Since graduating from Dal Legere has been fortunate enough to mostly skip the “Joe jobs,” instead working steadily with two different theatre companies over the years, while developing as a singer/songwriter. He continues to take his work throughout Canada, though Halifax is home. “It seems a little cliché to say that it’s an East Coast mentality,” Legere says concerning the incredible support he’s received from the Halifax community. “We’re all kind of underdogs, anyway, because we’re in a smaller place. I made a conscious choice to stay in Halifax after awhile, and make work and take it other places, but really come back and make work in Halifax.”



“Love, to me, is the only thing that’s constantly with you when everything else gets fucked.”



“Love, to me, is the only thing that’s constantly with you when everything else gets fucked.”

El Camino grew, in part, out of Legere’s frustration with a theatrical form. He had seen a number of shows that used direct address, but in a way where it didn’t matter if the audience is there at all. “Someone’s looking out into the audience but they’re looking out over your head,” he says. “You could strip off all your clothes and start jerking off in front of them, and they wouldn’t do anything, nothing would change. You could die in the theatre and no one would know.”

The character and story grew out of an exploration of the closet. Legere came out early in his university career, and never had any hang-ups about his queer identity. “I mean, I had struggles like everybody but I never really struggled with my queerness in that way,” although the relationships he engaged in sometimes introduced him to the issues his lovers were struggling with. “A relationship I’d been in, in the past, had been particularly bad for that. I started thinking in the broader sense of the toxic power of the closet, and how it can in a very insidious way, affect you without knowing it, and affect people who are seemingly in no way closeted.”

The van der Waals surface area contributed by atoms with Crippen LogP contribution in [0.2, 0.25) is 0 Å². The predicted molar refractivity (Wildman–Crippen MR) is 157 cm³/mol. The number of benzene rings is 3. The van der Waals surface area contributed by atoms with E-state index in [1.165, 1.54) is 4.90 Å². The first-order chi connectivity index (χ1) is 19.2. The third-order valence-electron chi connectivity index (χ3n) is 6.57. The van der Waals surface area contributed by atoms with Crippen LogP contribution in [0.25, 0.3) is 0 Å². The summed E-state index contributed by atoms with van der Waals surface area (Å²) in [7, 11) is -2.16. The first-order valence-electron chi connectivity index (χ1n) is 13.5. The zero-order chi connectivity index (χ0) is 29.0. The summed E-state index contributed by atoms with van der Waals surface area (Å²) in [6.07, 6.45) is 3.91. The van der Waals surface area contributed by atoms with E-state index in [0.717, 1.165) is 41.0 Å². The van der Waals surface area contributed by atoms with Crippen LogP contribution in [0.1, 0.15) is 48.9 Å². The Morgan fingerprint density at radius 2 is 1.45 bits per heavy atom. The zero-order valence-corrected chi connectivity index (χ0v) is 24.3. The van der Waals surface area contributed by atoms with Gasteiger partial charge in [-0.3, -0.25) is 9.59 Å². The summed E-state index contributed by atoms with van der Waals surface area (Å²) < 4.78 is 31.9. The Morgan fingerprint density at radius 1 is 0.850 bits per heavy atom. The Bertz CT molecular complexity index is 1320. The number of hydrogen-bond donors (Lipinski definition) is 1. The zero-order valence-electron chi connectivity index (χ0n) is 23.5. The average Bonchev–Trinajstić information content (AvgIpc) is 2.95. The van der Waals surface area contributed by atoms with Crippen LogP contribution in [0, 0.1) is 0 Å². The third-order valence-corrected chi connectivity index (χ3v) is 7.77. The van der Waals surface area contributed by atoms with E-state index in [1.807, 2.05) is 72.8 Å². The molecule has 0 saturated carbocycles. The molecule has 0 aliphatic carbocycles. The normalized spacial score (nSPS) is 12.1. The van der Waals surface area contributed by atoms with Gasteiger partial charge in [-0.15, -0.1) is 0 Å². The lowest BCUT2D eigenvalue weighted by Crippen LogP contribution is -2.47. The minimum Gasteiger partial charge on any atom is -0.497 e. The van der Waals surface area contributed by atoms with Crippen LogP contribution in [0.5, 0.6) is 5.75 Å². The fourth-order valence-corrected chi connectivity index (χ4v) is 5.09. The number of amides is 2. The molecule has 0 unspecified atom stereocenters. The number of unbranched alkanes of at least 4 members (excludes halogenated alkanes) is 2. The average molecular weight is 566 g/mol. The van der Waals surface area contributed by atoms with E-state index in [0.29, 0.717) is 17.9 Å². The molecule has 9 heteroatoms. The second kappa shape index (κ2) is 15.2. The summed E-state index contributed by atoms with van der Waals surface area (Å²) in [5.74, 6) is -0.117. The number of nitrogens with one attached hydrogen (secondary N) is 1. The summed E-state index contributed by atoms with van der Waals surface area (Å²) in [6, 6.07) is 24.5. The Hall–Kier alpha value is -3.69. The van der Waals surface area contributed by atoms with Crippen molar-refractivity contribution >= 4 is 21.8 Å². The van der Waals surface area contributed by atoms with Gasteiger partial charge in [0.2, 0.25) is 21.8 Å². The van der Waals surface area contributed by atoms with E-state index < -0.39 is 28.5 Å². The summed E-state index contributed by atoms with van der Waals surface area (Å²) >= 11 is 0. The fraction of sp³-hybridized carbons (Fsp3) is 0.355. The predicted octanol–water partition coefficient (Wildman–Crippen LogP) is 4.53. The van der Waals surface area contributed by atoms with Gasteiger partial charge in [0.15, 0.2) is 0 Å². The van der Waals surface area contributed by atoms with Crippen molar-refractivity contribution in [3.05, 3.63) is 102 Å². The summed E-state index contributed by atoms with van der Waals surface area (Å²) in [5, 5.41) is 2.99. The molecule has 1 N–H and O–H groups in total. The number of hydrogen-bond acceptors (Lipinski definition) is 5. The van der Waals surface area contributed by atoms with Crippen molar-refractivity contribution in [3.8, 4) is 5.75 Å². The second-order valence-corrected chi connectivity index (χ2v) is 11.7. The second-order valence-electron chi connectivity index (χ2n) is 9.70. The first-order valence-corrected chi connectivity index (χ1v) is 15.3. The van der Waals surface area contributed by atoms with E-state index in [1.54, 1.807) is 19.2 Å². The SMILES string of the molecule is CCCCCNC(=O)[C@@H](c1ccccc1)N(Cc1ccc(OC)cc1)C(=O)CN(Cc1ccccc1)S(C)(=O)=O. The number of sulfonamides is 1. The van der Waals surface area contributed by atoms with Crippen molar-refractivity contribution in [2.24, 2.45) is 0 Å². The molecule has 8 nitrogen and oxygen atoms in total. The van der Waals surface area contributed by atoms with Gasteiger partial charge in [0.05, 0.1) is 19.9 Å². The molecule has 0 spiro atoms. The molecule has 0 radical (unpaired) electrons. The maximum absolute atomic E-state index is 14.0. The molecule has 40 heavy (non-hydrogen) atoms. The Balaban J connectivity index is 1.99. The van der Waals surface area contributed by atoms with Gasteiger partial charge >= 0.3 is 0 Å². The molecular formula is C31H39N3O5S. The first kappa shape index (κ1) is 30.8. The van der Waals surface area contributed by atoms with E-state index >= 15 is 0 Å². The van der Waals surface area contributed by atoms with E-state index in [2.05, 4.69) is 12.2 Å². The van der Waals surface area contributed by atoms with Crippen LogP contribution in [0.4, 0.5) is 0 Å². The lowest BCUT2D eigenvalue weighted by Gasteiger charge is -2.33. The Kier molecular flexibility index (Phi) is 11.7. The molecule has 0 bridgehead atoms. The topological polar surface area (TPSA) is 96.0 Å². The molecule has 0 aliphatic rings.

For Legere it seems, for better or worse, love is the great journey. “I got married when I was in my early 20s, now I’m 30 and I’m no longer married. The vast distance that I’ve traveled in that decade, to me, seems incredible,” he says. “In some ways the play’s a way for me to understand that, but I can’t understand how that’s happened, how I’ve gone from being a very young person in love to now being a 30 year old who, that chapter of my life is now over, and I’m on to another one.” The character, Legere explains, is his own life exploded and then put back together fictionalized. “I say that in the show: ‘I’ll tell a lie to get to the truth.’”

“It’s about a guy who comes into the theatre because he has great guilt about something he’s done. The show is an attempt on his part to purge himself of this guilt by sharing thing with the audience, and experiencing a really beautiful night with a group of people. The whole time he’s telling stories, there’s a story about a romantic, or failed romantic vacation that him and his ex took to Italy. There’s little stories about The Camino. There are lots of questions and musings that are live, happening in the room. It’s definitely about a journey, because it’s his attempt to get to a place where he feels comfortable confessing.”

El Camino or The Field of Stars runs Thur, May 23 to Sun, June 2. Videofag, 187 Augusta Ave. $15 in advance, $20 at door. elcaminostars.eventbrite.ca